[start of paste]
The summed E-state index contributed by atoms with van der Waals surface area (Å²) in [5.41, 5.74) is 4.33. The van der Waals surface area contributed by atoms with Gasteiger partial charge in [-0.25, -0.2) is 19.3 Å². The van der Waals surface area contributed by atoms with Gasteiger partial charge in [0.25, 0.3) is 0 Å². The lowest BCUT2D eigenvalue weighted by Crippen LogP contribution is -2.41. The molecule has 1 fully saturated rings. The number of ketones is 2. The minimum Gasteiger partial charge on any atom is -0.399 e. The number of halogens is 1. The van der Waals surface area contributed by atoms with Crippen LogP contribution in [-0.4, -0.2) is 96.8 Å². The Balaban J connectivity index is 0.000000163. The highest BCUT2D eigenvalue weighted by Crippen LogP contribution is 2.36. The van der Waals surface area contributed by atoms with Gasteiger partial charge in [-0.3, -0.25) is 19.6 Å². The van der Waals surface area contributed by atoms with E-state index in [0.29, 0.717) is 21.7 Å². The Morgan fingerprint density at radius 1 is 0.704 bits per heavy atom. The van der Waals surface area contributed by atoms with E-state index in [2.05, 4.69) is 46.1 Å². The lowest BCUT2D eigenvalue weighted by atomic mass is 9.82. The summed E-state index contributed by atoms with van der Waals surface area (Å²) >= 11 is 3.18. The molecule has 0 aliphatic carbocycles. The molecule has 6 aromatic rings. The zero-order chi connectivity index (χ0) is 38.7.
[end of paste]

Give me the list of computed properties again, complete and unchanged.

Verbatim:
The summed E-state index contributed by atoms with van der Waals surface area (Å²) in [5.41, 5.74) is 4.33. The van der Waals surface area contributed by atoms with Gasteiger partial charge in [-0.25, -0.2) is 19.3 Å². The van der Waals surface area contributed by atoms with Gasteiger partial charge in [0.25, 0.3) is 0 Å². The lowest BCUT2D eigenvalue weighted by Crippen LogP contribution is -2.41. The molecule has 1 fully saturated rings. The number of ketones is 2. The minimum Gasteiger partial charge on any atom is -0.399 e. The number of halogens is 1. The van der Waals surface area contributed by atoms with Crippen LogP contribution in [-0.4, -0.2) is 96.8 Å². The Balaban J connectivity index is 0.000000163. The highest BCUT2D eigenvalue weighted by Crippen LogP contribution is 2.36. The van der Waals surface area contributed by atoms with Gasteiger partial charge in [-0.3, -0.25) is 19.6 Å². The van der Waals surface area contributed by atoms with E-state index in [0.29, 0.717) is 21.7 Å². The Morgan fingerprint density at radius 1 is 0.704 bits per heavy atom. The van der Waals surface area contributed by atoms with E-state index in [2.05, 4.69) is 46.1 Å². The lowest BCUT2D eigenvalue weighted by atomic mass is 9.82. The summed E-state index contributed by atoms with van der Waals surface area (Å²) >= 11 is 3.18. The molecule has 0 aliphatic carbocycles. The molecule has 6 aromatic rings. The zero-order chi connectivity index (χ0) is 38.7.